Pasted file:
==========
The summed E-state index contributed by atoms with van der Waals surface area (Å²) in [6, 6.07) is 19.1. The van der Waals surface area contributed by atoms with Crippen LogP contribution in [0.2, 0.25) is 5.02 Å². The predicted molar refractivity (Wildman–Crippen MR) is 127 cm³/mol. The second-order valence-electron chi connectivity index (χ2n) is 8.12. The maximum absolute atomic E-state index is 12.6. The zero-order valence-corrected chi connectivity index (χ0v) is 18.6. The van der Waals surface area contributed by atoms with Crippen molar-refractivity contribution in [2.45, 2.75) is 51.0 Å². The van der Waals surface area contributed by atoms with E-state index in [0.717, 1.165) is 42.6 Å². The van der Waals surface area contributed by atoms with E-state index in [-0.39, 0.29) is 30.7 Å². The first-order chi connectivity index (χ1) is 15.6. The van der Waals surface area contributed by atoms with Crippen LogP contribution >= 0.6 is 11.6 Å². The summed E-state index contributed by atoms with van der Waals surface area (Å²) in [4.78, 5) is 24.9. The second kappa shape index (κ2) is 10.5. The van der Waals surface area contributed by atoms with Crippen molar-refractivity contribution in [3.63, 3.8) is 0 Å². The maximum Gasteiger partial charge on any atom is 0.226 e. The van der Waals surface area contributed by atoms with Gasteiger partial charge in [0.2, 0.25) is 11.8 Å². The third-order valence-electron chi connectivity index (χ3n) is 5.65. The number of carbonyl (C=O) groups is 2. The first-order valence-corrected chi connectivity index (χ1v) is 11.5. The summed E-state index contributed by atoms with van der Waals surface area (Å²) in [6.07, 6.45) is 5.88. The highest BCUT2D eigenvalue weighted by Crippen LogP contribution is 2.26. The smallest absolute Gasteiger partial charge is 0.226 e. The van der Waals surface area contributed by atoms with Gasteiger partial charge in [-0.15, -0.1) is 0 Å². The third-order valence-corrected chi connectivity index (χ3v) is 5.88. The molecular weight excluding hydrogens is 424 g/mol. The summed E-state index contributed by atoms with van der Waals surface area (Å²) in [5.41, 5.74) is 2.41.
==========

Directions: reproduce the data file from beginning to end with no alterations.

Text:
The summed E-state index contributed by atoms with van der Waals surface area (Å²) in [6, 6.07) is 19.1. The van der Waals surface area contributed by atoms with Crippen LogP contribution in [0.2, 0.25) is 5.02 Å². The predicted molar refractivity (Wildman–Crippen MR) is 127 cm³/mol. The second-order valence-electron chi connectivity index (χ2n) is 8.12. The maximum absolute atomic E-state index is 12.6. The zero-order valence-corrected chi connectivity index (χ0v) is 18.6. The van der Waals surface area contributed by atoms with Crippen molar-refractivity contribution in [2.45, 2.75) is 51.0 Å². The van der Waals surface area contributed by atoms with E-state index in [0.717, 1.165) is 42.6 Å². The van der Waals surface area contributed by atoms with E-state index in [-0.39, 0.29) is 30.7 Å². The first-order chi connectivity index (χ1) is 15.6. The van der Waals surface area contributed by atoms with Crippen LogP contribution >= 0.6 is 11.6 Å². The summed E-state index contributed by atoms with van der Waals surface area (Å²) in [4.78, 5) is 24.9. The second kappa shape index (κ2) is 10.5. The van der Waals surface area contributed by atoms with Crippen molar-refractivity contribution in [3.63, 3.8) is 0 Å². The maximum Gasteiger partial charge on any atom is 0.226 e. The van der Waals surface area contributed by atoms with Gasteiger partial charge in [0.2, 0.25) is 11.8 Å². The third-order valence-electron chi connectivity index (χ3n) is 5.65. The number of carbonyl (C=O) groups is 2. The first-order valence-corrected chi connectivity index (χ1v) is 11.5. The summed E-state index contributed by atoms with van der Waals surface area (Å²) in [6.07, 6.45) is 5.88. The highest BCUT2D eigenvalue weighted by Crippen LogP contribution is 2.26. The smallest absolute Gasteiger partial charge is 0.226 e. The van der Waals surface area contributed by atoms with Gasteiger partial charge in [-0.15, -0.1) is 0 Å². The third-order valence-corrected chi connectivity index (χ3v) is 5.88. The molecular weight excluding hydrogens is 424 g/mol. The summed E-state index contributed by atoms with van der Waals surface area (Å²) in [5.41, 5.74) is 2.41.